Nicoletta Mantovani, Luciano Pavarotti's Widow Denies Family Feud Over Will

Nicoletta Mantovani, Luciano Pavarotti's widow has spoken out saying she hoped a media furor over the late opera star's inheritance would soon be over and insisted the tenor was in no way mentally impaired when he made his final will.

In a TV interview Nicoletta Mantovani, the singer's second wife, 34 years his junior, said she had no quarrel with his three daughters from his first marriage who are older than herself -- the subject of media speculation since Pavarotti's death last month.

Italian media have speculated that Pavarotti signed his last will, leaving his US assets including a New York apartment to her, while too sick to know what he was doing. An Italian magistrate has said he may look into the press reports.

The trust controlling Pavarotti's US assets is reported to be worth 15 million euros. His total fortune is estimated at up to 300 million euros ($431.1 million).

In her first interview since Pavarotti died of pancreatic cancer aged 71, Mantovani said she felt she was being treated like Yoko Ono, John Lennon's second wife, who was often vilified by Beatles fans.

"They paint me as someone who coerced (Pavarotti). It's totally unfounded," she told RAI 3 television.

"Between me and the daughters, there's no disagreement at all," Mantovani said, pointing out that the adult children were sisters to Alice, her four-year daughter by Pavarotti.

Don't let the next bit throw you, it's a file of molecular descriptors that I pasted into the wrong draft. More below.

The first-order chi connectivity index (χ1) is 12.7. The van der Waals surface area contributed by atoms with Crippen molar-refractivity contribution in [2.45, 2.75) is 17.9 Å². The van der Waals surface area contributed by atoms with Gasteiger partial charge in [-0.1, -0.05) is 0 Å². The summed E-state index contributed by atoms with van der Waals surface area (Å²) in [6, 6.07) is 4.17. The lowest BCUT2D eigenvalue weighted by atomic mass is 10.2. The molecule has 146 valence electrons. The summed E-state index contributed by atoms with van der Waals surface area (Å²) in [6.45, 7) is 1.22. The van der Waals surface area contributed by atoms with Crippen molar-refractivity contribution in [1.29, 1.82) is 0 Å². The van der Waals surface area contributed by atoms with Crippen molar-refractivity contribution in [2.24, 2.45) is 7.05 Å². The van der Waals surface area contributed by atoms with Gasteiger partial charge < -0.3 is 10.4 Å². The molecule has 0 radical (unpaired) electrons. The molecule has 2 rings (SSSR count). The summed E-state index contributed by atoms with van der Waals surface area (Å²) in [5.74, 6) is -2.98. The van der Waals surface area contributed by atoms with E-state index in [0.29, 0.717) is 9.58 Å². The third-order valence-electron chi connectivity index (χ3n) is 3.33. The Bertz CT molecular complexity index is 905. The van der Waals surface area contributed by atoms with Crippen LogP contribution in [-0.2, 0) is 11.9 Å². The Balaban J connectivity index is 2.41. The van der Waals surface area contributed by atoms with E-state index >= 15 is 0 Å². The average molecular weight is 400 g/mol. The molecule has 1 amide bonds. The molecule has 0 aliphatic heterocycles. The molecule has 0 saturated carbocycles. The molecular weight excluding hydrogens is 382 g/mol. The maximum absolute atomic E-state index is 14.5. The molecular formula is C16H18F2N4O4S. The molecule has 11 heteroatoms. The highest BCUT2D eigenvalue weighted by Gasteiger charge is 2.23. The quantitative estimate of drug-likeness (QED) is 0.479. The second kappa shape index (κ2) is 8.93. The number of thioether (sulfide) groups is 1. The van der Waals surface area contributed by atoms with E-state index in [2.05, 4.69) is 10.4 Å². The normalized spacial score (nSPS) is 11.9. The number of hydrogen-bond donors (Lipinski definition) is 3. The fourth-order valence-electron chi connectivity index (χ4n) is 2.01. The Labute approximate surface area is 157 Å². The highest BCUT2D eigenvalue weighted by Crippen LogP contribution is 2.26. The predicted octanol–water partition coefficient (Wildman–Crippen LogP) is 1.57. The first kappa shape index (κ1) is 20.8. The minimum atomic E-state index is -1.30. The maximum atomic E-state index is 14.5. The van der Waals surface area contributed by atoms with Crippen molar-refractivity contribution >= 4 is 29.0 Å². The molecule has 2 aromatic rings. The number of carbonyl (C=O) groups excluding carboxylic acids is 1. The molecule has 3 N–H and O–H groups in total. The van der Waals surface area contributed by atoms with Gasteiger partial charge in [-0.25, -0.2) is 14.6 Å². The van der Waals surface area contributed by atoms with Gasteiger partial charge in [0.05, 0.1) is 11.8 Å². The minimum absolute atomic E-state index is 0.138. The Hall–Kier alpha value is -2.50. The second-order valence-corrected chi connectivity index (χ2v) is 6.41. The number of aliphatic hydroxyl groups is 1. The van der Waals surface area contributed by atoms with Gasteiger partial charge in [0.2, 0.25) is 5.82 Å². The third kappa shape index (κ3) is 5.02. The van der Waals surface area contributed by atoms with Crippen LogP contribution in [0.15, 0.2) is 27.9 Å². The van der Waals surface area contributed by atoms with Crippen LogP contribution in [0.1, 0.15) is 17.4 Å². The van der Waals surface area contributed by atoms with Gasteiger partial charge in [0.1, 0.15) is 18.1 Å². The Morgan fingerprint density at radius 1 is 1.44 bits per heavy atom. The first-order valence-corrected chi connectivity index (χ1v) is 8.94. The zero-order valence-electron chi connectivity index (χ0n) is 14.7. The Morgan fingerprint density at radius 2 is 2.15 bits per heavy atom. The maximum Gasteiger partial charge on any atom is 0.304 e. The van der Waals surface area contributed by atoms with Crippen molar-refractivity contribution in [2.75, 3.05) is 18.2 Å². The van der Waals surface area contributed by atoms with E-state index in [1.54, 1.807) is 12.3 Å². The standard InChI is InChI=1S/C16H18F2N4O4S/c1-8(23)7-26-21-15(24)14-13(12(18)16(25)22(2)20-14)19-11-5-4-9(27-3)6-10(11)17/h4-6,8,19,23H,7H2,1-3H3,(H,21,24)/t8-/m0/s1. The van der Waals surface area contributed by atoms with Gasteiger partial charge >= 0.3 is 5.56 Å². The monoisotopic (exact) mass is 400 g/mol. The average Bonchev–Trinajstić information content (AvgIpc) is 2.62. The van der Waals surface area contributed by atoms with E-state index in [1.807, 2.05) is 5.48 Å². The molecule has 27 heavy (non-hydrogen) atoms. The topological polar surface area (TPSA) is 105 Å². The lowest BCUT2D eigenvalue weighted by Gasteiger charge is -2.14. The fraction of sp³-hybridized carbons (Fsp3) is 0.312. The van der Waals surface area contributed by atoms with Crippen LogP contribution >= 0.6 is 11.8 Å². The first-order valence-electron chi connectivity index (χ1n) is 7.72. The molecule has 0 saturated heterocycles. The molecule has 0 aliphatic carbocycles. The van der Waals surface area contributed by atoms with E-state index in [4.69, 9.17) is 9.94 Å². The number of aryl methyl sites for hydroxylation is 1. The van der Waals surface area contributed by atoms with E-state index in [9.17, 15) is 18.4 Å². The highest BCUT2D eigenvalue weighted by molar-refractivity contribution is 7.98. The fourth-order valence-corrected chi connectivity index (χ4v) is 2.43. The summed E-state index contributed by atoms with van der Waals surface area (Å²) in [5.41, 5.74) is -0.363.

"Luciano's most important wish was that we all got on."

Mantovani said the value of the New York flat should be taken off any share of the rest of Pavarotti's estate and that should solve any argument with the other side of the family.

The rare interview was aimed at ending speculation she had conned Pavarotti, with whom she had a 14-year long relationship and whom she married in 2003.

"As long as they were just insulting me, ok then, I'm here, I can defend myself, but Luciano can't," she said.

Mantovani also confirmed media reports that she had the nerve disease multiple sclerosis, saying it was diagnosed just six months into her relationship with Pavarotti.

"The first thing he said was: 'I like everything about you'. What was fundamental for me was the acceptance from Luciano. 'Your illness is part of you, it's like part of your character'."

Mantovani said she had received a letter of support from John Lennon's widow. "Yoko Ono wanted to express her solidarity, she was very kind, I think she understands absolutely what I am going through."

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